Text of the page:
Yes, copyright is automatically assigned, but with a very few exceptions, before you can sue someone in court for infringement of a work created in the U.S. the work has to be registered with the U.S. copyright office.

    Additionally, when this is done, you can receive punitive damages (un-registered works in those rare cases that can litigate can only be awarded actual material damages, which is much much less)

    Also, with a foreign company, the person infringed can then take a successful copyright litigation to U.S. Customs, who will stop import of the infringing item (so say if the T-Shirts in this case are being sold by target or Urban Outfitters, etc).

    C’mon, this is copyright 101 – if you are going to comment, please at least know the very basics of copyright, otherwise you are spreading incorrect and bad information.

  • bob cooley

    While there is no such thing as “International Copyright”, you can sue under the conditions of U.S. Copyright law through the WIPO (World Intellectual Property Organization) treaty, which both France and the U.S. adhere to.

  • bob cooley

    Guest, if the work was created in the U.S., then it needs to be registered (or at very least the application needs to be in) before you can sue.

  • disqus_5i5WzX8ROq

    “…taking someone else’s work and pretending that YOU hold the copyright.” is PLAGIARISM.
    Displaying someone else’s art without permission, that is COPYRIGHT INFRINGEMENT.

  • Christopher Evans

    It’s not even the copying that is the issue, it’s the usage. They used his commercial image (he makes a living taking photographs) to make money, and chose not to pay. That’s theft.

  • Burnin Biomass

    Bob, I thought you can sue even if the copyright isn’t registered, cant you? The difference being that if registered you can sue for statutory damages (above and beyond) , where unregistered images can only receive only actual damage (lost profits).

    I may be misunderstanding something.

  • bob cooley

    Unfortunately no – but this only applies to works created in the United States – so if you the work was created in Canada (by a Canadian), or by someone from another country in that country, its protected automatically under Berne, but in the U.S. it has to be registered (though there is some disagreement in the lower courts to whether full registration or merely application for registration fulfills the requirement).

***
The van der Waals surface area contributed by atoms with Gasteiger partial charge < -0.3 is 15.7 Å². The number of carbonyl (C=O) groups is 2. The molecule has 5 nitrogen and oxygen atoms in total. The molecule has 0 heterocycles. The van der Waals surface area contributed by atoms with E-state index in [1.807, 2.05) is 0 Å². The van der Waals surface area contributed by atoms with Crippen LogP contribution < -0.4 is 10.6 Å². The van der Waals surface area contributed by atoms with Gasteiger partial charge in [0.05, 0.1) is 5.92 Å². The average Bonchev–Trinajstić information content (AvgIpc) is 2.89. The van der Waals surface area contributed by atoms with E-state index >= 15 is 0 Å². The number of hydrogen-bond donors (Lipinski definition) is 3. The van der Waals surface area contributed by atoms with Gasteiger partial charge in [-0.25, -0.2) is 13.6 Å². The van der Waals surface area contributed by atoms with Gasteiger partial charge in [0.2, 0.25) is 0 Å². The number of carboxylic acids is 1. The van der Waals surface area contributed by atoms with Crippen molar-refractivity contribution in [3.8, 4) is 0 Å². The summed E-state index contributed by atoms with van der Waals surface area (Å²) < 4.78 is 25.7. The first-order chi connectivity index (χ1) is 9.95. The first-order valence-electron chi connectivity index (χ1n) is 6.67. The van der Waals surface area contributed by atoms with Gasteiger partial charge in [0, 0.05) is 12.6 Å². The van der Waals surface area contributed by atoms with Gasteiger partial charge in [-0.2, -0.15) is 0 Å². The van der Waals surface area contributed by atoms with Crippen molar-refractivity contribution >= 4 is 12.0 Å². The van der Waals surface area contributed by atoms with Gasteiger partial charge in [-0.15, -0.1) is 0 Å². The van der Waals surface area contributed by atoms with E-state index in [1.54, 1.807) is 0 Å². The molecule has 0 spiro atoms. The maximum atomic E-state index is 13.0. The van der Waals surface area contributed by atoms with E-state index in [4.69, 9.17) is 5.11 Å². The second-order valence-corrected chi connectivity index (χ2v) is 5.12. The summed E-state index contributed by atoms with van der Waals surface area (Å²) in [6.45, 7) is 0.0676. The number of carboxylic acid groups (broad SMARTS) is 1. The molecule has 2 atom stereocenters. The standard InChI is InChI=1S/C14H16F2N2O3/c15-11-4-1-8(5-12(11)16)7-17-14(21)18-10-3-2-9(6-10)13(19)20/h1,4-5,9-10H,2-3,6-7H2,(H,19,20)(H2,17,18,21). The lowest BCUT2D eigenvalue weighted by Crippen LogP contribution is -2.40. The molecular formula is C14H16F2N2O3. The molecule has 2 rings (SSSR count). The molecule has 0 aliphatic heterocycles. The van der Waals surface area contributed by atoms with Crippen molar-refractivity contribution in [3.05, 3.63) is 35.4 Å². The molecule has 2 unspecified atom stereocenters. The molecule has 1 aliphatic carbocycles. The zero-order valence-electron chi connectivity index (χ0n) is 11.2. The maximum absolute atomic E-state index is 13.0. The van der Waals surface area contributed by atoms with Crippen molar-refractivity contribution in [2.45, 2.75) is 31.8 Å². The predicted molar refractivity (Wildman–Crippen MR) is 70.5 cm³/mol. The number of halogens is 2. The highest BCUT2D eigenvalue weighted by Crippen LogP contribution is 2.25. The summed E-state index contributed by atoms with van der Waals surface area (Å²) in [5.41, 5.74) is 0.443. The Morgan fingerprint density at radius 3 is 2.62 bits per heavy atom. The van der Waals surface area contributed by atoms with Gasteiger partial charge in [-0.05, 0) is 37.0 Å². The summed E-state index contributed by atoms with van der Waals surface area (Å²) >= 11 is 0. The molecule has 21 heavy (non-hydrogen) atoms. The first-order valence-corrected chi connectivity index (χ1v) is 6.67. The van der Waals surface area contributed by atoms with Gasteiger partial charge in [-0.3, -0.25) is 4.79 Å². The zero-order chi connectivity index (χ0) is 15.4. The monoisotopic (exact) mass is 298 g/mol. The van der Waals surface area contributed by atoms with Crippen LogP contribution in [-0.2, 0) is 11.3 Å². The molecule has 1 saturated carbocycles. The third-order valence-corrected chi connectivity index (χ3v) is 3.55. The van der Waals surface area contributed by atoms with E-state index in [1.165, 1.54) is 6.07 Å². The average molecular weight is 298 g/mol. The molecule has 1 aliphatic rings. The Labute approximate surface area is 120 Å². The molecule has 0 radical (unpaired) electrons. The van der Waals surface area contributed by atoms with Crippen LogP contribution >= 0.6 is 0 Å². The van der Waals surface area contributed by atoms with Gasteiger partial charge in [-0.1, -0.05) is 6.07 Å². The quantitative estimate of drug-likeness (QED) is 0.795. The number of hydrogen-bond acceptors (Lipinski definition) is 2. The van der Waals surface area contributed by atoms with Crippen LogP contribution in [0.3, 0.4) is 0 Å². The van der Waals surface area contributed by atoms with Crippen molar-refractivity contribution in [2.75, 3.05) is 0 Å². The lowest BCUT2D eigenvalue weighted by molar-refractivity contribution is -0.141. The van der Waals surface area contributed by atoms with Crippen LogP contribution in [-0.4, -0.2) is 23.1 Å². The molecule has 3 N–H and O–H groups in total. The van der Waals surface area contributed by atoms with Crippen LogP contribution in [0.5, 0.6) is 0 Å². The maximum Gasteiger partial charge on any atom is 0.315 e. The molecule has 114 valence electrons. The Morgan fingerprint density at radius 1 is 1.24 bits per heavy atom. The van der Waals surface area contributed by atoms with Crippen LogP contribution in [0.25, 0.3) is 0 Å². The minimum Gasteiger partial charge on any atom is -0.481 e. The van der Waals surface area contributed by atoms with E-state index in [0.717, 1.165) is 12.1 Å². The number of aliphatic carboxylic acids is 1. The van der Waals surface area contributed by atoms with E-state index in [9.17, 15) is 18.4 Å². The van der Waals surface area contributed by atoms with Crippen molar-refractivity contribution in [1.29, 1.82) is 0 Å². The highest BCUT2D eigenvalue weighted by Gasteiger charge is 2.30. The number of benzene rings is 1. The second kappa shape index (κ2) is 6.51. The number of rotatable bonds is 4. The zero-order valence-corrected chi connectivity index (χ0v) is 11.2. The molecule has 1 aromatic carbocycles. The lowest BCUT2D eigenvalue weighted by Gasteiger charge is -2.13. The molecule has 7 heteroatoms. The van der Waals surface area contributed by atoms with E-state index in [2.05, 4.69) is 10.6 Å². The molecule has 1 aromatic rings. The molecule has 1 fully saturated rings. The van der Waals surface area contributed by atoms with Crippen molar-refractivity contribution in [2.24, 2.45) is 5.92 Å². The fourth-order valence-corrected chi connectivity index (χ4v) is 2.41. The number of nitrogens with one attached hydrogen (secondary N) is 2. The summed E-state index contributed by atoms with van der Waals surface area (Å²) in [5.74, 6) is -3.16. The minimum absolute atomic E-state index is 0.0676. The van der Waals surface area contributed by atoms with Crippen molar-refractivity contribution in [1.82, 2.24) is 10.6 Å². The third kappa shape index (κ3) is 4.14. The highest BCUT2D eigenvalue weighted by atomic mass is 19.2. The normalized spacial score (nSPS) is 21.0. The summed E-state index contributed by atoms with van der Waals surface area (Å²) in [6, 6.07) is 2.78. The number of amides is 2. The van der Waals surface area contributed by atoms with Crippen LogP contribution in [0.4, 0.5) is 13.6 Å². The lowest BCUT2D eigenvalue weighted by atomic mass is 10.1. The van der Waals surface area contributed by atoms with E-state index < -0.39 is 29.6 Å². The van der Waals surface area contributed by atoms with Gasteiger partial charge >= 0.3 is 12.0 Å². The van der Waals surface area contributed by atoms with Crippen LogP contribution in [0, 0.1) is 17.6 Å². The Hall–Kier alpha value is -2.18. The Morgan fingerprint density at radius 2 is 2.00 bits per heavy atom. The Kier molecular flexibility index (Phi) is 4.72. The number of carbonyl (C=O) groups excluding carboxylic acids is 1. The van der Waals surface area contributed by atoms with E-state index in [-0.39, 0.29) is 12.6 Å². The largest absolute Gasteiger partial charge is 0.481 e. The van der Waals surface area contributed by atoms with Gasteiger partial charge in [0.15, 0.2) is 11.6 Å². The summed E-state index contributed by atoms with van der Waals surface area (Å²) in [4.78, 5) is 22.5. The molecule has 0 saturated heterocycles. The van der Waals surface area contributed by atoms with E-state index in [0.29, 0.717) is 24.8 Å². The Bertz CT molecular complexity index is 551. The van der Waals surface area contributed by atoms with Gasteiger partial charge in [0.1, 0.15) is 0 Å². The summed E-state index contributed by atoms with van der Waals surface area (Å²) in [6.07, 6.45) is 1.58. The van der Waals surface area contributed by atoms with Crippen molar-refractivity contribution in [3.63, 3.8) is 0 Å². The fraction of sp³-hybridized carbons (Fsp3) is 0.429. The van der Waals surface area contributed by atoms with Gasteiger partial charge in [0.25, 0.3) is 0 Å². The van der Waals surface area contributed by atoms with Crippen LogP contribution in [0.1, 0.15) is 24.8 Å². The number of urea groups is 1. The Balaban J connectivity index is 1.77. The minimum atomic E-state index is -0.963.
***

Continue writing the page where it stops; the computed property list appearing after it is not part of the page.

It can be a little confusing, because you often hear about the statutory damages being awarded for registered works, but that’s actually a reference to the conditions of the Berne convention, not U.S. title 17.

    For the most part, the two laws coexist and compliment each other, and Berne supersedes the U.S. law in some cases, but not that of registration (since its not a requirement in other countries)

    That particular bit can be a little confusing, unfortunately because there is a lot of bad info being repeated about copyright out there – but if you’ve never read through Title 17 completely, it’s definitely the read .

    Looking at how its structured also dispels a lot of the myths of those who say copyright is outdated, because you can quickly see how constructs like CC (Creative Commons) actually work within the structure of protecting an author, and if applied as intended don’t actually conflict with the idea of good copyright protect.

  • bob cooley

    But is is theft of income.

  • Wordsmith

    The law sees it as theft, the theft of intellectual property.
    It does not need to be physical.
    Copying copyrighted material is theft of property.
    To repeat- it does not have to be physical property.
    Theft is theft. Stealing is stealing. It is the appropriate word. Saying infringement is not theft here is wordplay. A rose by any other name is still a rose.
    Google and read Mark Halpern’s great article in the Wall Street Journal on “Copyright Thieves”.

  • trevorcoultart

    Rob, don’t know where you are, but in UK law that would be “taking without consent” rather than “theft”. To be convicted of theft the prosecution have to prove that you took something belonging to something else with the *intention* to *permanently* deprive them of it. (Just a technicality!)

  • Jakob Berr

    LMFAO says it all… Kudos to the judges and well-deserved for the f***ing thieves. I’m a photographer myself and have to deal with a**holes stealing my work all the time. It’s candy when they have to bleed like this.

  • Daniel Rutter

    Sorry, I wasn’t clear enough about that.

    Plagiarism is when you pretend you hold the copyright to something because you created it, when actually you did not.

    The putative “copyright theft” is when you pretend – and may convince courts – that you hold the copyright to something which you did NOT create, when actually you do not. The classic example would be a record company that takes royalties for albums which, per the actual contract, they do not own any more.

    (Usually they do this in a more straightforward and traditional way, by getting the artists good and drunk and then having them sign a hugely inequitable contract.)

    In that case it actually does line up quite well with the traditional meaning of “theft”, because the artists who should hold the copyright really have had it, and not just some fraction of their earnings, stolen from them. If they try to sell their own albums, they’ll be sued for infringement of a copyright which they actually hold.

    There are many lesser versions of this, too – independent artists being sued for selling their own music that never belonged to any record company, because some copyright enforcement outfit sends scattershot lawsuit threats at everyone in sight. If the enforcers actually go to court and win their case, they get to steal some copyright.